after having checked for the appropriate \texttt{nodeType}. In
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mainstream statically typed languages, such as Java, a downward cast
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from the generic \texttt{Node} type to the expected precise type of
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the object is needed. We can see that using the extension presented in
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Section~\ref{ssec:struct} we can deduce the correct type for
\texttt{x} in all cases. Of particular interest is the last case,
since we use a type case to check the emptiness of the list of child
nodes. This splits, at the type level, the case for the \Keyw{Element}
type depending on whether the content of the \texttt{childNodes} field
is the empty list or not.

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Code~9 shows the usefulness of the rule \Rule{OverApp}.
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Consider the definition of the \texttt{xor\_} operator.
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Here the rule~[{\sc AbsInf}+] is not sufficient to precisely type the
function, and using only this rule would yield a type
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 $\Any\to\Any\to\Bool$.
\iflongversion
Let us follow the behavior of the
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 ``$\worra{}{}$'' operator. Here the whole \texttt{and\_} is requested
 to have type \True, which implies that \texttt{or\_ x y} must have
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 type \True. This can always happen, whether \texttt{x} is \True{} or
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 not (but then depends on the type of \texttt{y}). The ``$\worra{}{}$''
 operator correctly computes that the type for \texttt{x} in the
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 ``\texttt{then}'' branch is $\True\vee\lnot\True\lor\True\simeq\Any$,
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and a similar reasoning holds for \texttt{y}. 
\fi%%%%%%%%%%%%%%
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However, since \texttt{or\_} has type
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%\\[.7mm]\centerline{%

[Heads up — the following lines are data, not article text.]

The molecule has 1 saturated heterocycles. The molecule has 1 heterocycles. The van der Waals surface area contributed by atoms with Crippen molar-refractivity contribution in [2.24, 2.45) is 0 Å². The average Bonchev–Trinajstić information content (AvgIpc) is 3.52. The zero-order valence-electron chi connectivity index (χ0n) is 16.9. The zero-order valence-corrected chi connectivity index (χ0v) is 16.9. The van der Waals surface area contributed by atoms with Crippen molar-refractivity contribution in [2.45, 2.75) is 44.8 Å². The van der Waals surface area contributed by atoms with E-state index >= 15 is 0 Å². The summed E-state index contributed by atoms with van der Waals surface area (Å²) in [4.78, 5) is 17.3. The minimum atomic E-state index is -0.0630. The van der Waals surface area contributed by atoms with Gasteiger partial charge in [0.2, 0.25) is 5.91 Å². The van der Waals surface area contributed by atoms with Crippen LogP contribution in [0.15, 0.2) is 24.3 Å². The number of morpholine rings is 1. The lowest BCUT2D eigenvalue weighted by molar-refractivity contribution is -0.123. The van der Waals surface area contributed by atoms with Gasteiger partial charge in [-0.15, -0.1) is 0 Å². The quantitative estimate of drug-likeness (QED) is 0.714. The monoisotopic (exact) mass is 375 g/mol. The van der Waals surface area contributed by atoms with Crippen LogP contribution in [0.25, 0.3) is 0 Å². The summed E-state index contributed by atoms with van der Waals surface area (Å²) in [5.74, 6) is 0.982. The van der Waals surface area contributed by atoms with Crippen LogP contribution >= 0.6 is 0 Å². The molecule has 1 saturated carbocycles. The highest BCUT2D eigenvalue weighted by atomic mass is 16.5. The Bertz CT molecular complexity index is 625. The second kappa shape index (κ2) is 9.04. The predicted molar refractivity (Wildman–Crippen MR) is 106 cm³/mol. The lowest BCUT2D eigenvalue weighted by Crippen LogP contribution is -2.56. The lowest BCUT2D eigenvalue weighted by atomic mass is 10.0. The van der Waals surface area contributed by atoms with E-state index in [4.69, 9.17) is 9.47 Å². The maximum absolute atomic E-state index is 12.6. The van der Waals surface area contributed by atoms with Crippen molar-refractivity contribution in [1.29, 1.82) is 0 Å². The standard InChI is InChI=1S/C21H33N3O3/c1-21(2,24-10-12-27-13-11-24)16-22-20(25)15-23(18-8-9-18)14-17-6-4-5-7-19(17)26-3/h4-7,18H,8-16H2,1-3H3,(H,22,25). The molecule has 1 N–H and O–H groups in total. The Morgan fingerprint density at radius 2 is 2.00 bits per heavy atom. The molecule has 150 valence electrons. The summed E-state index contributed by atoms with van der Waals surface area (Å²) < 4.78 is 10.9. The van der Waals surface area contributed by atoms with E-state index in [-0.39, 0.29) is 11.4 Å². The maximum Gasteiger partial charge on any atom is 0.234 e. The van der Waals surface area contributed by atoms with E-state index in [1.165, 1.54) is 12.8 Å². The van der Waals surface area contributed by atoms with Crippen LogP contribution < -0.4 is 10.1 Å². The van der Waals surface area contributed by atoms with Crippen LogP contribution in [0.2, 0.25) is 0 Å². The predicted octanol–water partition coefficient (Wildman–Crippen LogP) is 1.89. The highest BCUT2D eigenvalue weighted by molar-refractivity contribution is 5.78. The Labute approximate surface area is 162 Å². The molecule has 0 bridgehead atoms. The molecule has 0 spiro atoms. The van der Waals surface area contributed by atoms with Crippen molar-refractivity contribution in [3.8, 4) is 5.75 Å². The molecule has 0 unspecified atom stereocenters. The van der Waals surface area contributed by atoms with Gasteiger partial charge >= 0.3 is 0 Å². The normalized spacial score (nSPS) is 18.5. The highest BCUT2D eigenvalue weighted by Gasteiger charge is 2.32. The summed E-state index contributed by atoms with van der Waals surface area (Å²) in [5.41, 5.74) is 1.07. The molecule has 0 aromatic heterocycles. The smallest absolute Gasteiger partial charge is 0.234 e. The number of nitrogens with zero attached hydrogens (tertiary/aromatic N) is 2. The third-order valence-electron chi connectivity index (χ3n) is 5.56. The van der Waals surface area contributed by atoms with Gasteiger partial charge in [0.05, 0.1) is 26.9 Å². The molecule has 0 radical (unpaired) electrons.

$(\True\to\Any\to\True)\land(\Any\to\True\to\True)\land
   (\lnot\True\to\lnot\True\to\False)$
%}\\[.7mm]
then the rule \Rule{OverApp} applies and \True, \Any, and $\lnot\True$ become candidate types for
\texttt{x}, which allows us to deduce the precise type given in the table. Finally, thanks to rule \Rule{OverApp} it is not  necessary to use a type case to force refinement. As a consequence we can define the functions \texttt{and\_} and \texttt{xor\_} more naturally as:
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\begin{alltt}\color{darkblue}\morecompact
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  let and_ = fun (x : Any) -> fun (y : Any) -> not_ (or_ (not_ x) (not_ y))
  let xor_ = fun (x : Any) -> fun (y : Any) -> and_ (or_ x y) (not_ (and_ x y))
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\end{alltt}
for which the very same types as in Table~\ref{tab:implem} are deduced.
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Last but not least Code~10 (corresponding to our introductory
example~\eqref{nest1}) illustrates the need for iterative refinement of
type environments, as defined in Section~\ref{sec:typenv}. As
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explained, a single pass analysis would deduce 
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for {\tt x}
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a type \Int{} from the {\tt f\;x} application and \Any{} from the {\tt g\;x}
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application. Here by iterating a second time, the algorithm deduces
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that {\tt x} has type $\Empty$ (i.e., $\textsf{Empty}$), that is that the first branch can never
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be selected (and our implementation warns the user accordingly). In hindsight, the only way for a well-typed overloaded function to have
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type $(\Int{\to}\Int)\land(\Any{\to}\Bool)$ is to diverge when the
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argument is of type \Int: since this intersection type states that
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whenever the input is \Int, {\em both\/} branches can be selected,
yielding a result that is at the same time an integer and a Boolean.
This is precisely reflected by the case $\Int\to\Empty$ in the result.
Indeed our {\tt example10} function can be applied to an integer, but
at runtime the application of {\tt f ~x} will diverge.